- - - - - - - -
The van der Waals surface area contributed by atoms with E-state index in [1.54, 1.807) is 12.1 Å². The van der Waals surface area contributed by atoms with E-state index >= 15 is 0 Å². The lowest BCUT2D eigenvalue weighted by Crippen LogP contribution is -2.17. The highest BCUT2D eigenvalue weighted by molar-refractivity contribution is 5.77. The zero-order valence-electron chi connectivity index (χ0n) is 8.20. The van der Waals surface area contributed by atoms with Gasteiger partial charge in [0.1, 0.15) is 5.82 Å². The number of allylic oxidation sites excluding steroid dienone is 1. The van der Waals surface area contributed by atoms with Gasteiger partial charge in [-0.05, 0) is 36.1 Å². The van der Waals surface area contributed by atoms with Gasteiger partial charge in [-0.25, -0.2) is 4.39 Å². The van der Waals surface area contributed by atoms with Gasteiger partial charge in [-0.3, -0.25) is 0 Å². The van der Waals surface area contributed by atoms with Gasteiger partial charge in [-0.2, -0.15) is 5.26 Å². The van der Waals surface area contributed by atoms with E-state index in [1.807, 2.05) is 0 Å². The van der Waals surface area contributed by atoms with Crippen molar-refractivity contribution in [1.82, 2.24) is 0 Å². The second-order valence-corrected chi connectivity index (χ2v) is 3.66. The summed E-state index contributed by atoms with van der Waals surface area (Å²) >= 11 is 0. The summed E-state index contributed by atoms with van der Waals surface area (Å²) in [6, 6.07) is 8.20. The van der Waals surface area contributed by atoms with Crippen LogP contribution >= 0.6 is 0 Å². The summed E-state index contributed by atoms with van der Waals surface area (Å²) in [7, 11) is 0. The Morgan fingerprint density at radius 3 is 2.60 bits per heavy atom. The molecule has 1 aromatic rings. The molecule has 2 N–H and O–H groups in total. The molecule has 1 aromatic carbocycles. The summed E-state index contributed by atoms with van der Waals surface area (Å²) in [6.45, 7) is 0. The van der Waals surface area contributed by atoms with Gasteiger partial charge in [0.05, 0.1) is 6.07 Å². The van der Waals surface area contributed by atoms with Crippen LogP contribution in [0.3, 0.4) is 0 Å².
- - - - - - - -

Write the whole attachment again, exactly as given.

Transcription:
The van der Waals surface area contributed by atoms with E-state index in [1.54, 1.807) is 12.1 Å². The van der Waals surface area contributed by atoms with E-state index >= 15 is 0 Å². The lowest BCUT2D eigenvalue weighted by Crippen LogP contribution is -2.17. The highest BCUT2D eigenvalue weighted by molar-refractivity contribution is 5.77. The zero-order valence-electron chi connectivity index (χ0n) is 8.20. The van der Waals surface area contributed by atoms with Gasteiger partial charge in [0.1, 0.15) is 5.82 Å². The number of allylic oxidation sites excluding steroid dienone is 1. The van der Waals surface area contributed by atoms with Gasteiger partial charge in [-0.05, 0) is 36.1 Å². The van der Waals surface area contributed by atoms with Gasteiger partial charge in [-0.25, -0.2) is 4.39 Å². The van der Waals surface area contributed by atoms with Gasteiger partial charge in [-0.3, -0.25) is 0 Å². The van der Waals surface area contributed by atoms with Gasteiger partial charge in [-0.2, -0.15) is 5.26 Å². The van der Waals surface area contributed by atoms with E-state index in [1.807, 2.05) is 0 Å². The van der Waals surface area contributed by atoms with Crippen molar-refractivity contribution in [1.82, 2.24) is 0 Å². The second-order valence-corrected chi connectivity index (χ2v) is 3.66. The summed E-state index contributed by atoms with van der Waals surface area (Å²) >= 11 is 0. The summed E-state index contributed by atoms with van der Waals surface area (Å²) in [6, 6.07) is 8.20. The van der Waals surface area contributed by atoms with Crippen LogP contribution >= 0.6 is 0 Å². The summed E-state index contributed by atoms with van der Waals surface area (Å²) in [7, 11) is 0. The Morgan fingerprint density at radius 3 is 2.60 bits per heavy atom. The molecule has 1 aromatic rings. The molecule has 2 N–H and O–H groups in total. The molecule has 1 aromatic carbocycles. The summed E-state index contributed by atoms with van der Waals surface area (Å²) in [6.45, 7) is 0. The van der Waals surface area contributed by atoms with Gasteiger partial charge in [0.05, 0.1) is 6.07 Å². The van der Waals surface area contributed by atoms with Crippen LogP contribution in [0.3, 0.4) is 0 Å².